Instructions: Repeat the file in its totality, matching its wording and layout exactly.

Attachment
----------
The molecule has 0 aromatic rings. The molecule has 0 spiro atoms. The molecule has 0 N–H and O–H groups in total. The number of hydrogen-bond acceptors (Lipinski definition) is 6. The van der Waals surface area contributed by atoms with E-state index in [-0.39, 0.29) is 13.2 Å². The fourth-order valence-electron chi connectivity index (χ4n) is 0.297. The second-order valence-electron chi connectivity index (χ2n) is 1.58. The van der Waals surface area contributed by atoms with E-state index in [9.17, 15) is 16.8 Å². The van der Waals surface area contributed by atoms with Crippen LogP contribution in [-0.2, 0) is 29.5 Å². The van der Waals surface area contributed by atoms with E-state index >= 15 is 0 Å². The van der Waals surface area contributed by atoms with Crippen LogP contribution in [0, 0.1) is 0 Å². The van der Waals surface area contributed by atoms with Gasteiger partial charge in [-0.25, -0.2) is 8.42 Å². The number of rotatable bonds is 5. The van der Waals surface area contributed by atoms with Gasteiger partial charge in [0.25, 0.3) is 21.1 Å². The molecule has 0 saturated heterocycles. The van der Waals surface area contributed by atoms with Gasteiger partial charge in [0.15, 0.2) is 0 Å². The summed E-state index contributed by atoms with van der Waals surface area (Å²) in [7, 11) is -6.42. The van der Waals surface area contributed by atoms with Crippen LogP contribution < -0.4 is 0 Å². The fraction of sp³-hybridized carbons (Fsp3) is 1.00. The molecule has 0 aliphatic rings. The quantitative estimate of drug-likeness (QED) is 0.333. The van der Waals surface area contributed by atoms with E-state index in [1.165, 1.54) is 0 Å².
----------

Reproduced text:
The molecule has 0 aromatic rings. The molecule has 0 spiro atoms. The molecule has 0 N–H and O–H groups in total. The number of hydrogen-bond acceptors (Lipinski definition) is 6. The van der Waals surface area contributed by atoms with E-state index in [-0.39, 0.29) is 13.2 Å². The fourth-order valence-electron chi connectivity index (χ4n) is 0.297. The second-order valence-electron chi connectivity index (χ2n) is 1.58. The van der Waals surface area contributed by atoms with E-state index in [9.17, 15) is 16.8 Å². The van der Waals surface area contributed by atoms with Crippen LogP contribution in [-0.2, 0) is 29.5 Å². The van der Waals surface area contributed by atoms with E-state index >= 15 is 0 Å². The van der Waals surface area contributed by atoms with Crippen LogP contribution in [0, 0.1) is 0 Å². The van der Waals surface area contributed by atoms with Gasteiger partial charge in [-0.25, -0.2) is 8.42 Å². The number of rotatable bonds is 5. The van der Waals surface area contributed by atoms with Gasteiger partial charge in [0.25, 0.3) is 21.1 Å². The molecule has 0 saturated heterocycles. The van der Waals surface area contributed by atoms with Gasteiger partial charge in [0.15, 0.2) is 0 Å². The summed E-state index contributed by atoms with van der Waals surface area (Å²) in [7, 11) is -6.42. The van der Waals surface area contributed by atoms with Crippen LogP contribution < -0.4 is 0 Å². The fraction of sp³-hybridized carbons (Fsp3) is 1.00. The molecule has 0 aliphatic rings. The quantitative estimate of drug-likeness (QED) is 0.333. The van der Waals surface area contributed by atoms with E-state index in [1.165, 1.54) is 0 Å².